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A new discovery from Māori archaeological sites on Coromandel Peninsula, New Zealand, reveals a widely distributed, commensal dog parasite

by Mark Horrocks last modified 2024-04-08 04:22 PM

Horrocks M, Presswell B, Gumbley W, Bickler S, Jones B. Journal of Pacific Archaeology.


Here we present helminthological analysis of archaeological substrates and coprolites from Coromandel Peninsula. One type of helminth egg, Toxocara canis, was identified.

The presence of a single species in numerous samples across widely separate sites dating from 1290-1665 AD suggests it was the most common New Zealand canine helminth parasite in pre-contact times. The distinctive morphology of T. canis eggs makes them readily identified in archaeological contexts, and more so once damaged or degraded eggs are learnt to be identified. The study illustrates the potential value of this type of analysis in Oceania. This is the first multi-site, regional archaeoparasite egg study in Oceania.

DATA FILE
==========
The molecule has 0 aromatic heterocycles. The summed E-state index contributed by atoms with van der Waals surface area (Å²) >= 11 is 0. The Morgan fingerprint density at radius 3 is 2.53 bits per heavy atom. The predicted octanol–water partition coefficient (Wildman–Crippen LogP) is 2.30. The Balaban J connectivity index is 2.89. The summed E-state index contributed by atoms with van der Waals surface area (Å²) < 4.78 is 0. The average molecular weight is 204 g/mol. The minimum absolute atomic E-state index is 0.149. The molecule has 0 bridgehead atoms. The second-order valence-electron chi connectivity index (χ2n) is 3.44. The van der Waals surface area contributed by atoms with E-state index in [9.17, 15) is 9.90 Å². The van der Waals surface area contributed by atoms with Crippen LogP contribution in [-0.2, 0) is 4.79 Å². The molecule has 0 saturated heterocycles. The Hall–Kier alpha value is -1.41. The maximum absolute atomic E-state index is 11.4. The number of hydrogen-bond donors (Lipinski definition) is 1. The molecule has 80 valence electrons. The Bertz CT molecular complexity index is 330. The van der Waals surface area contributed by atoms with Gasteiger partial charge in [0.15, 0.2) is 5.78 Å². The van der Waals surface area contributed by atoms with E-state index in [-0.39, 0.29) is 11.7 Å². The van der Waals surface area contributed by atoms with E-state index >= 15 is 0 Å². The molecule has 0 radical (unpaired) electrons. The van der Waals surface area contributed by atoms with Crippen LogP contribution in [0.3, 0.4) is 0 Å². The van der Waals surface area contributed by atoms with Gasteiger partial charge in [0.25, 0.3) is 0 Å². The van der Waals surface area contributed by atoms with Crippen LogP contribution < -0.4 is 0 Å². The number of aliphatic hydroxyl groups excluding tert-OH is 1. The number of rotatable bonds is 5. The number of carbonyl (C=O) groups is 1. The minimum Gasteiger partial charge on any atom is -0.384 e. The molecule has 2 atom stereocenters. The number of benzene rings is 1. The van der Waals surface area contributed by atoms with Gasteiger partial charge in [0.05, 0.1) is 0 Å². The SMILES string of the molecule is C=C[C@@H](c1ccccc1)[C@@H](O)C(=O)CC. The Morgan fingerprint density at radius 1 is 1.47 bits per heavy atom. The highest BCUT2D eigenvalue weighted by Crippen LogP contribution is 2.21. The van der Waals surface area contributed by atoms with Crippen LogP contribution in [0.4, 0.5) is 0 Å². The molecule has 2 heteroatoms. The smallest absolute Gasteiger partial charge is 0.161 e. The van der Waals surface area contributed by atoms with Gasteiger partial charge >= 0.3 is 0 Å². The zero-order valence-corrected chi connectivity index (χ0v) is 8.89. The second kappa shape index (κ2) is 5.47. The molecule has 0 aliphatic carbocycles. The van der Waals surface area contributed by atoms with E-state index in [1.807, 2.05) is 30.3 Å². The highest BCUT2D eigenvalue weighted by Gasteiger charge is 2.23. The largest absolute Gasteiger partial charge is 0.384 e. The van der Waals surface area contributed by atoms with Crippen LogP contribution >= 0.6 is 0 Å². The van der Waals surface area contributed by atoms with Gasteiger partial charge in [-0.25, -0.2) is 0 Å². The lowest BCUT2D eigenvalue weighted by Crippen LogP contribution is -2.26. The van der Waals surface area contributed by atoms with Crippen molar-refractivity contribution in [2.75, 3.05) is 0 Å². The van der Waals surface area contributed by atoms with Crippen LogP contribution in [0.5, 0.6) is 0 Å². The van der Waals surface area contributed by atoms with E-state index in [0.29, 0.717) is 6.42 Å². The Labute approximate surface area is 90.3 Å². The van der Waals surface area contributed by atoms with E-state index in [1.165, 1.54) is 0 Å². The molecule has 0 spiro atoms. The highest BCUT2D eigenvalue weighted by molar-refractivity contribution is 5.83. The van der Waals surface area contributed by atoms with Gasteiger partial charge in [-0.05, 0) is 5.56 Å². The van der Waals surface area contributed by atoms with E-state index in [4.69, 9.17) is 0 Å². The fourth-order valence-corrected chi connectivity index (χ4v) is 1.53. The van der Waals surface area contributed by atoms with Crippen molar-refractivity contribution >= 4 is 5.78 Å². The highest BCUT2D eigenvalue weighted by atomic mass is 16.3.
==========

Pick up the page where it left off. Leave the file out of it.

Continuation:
Polynesia, Ascaridida, Carnivora.

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